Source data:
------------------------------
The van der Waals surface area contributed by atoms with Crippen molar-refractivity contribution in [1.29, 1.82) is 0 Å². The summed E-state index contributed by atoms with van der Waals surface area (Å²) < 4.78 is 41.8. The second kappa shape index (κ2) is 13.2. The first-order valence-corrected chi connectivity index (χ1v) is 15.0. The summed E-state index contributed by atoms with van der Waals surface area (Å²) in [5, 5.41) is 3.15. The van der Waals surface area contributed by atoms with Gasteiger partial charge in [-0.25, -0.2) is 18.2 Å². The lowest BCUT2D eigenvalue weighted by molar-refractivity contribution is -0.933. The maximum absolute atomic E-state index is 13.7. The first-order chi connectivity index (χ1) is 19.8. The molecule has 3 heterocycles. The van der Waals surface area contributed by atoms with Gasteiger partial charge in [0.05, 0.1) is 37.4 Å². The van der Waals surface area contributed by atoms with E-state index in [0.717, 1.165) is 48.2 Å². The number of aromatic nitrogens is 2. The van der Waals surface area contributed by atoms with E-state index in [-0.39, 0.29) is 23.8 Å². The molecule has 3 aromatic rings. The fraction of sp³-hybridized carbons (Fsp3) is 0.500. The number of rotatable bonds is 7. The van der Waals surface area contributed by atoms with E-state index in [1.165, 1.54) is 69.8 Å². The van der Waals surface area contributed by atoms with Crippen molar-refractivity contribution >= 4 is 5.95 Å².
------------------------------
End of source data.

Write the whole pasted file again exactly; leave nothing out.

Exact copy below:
The van der Waals surface area contributed by atoms with Crippen molar-refractivity contribution in [1.29, 1.82) is 0 Å². The summed E-state index contributed by atoms with van der Waals surface area (Å²) < 4.78 is 41.8. The second kappa shape index (κ2) is 13.2. The first-order valence-corrected chi connectivity index (χ1v) is 15.0. The summed E-state index contributed by atoms with van der Waals surface area (Å²) in [5, 5.41) is 3.15. The van der Waals surface area contributed by atoms with Gasteiger partial charge in [-0.25, -0.2) is 18.2 Å². The lowest BCUT2D eigenvalue weighted by molar-refractivity contribution is -0.933. The maximum absolute atomic E-state index is 13.7. The first-order chi connectivity index (χ1) is 19.8. The molecule has 3 heterocycles. The van der Waals surface area contributed by atoms with Gasteiger partial charge in [0.05, 0.1) is 37.4 Å². The van der Waals surface area contributed by atoms with E-state index in [0.717, 1.165) is 48.2 Å². The number of aromatic nitrogens is 2. The van der Waals surface area contributed by atoms with E-state index in [-0.39, 0.29) is 23.8 Å². The molecule has 3 aromatic rings. The fraction of sp³-hybridized carbons (Fsp3) is 0.500. The number of rotatable bonds is 7. The van der Waals surface area contributed by atoms with E-state index in [1.165, 1.54) is 69.8 Å². The van der Waals surface area contributed by atoms with Crippen molar-refractivity contribution >= 4 is 5.95 Å².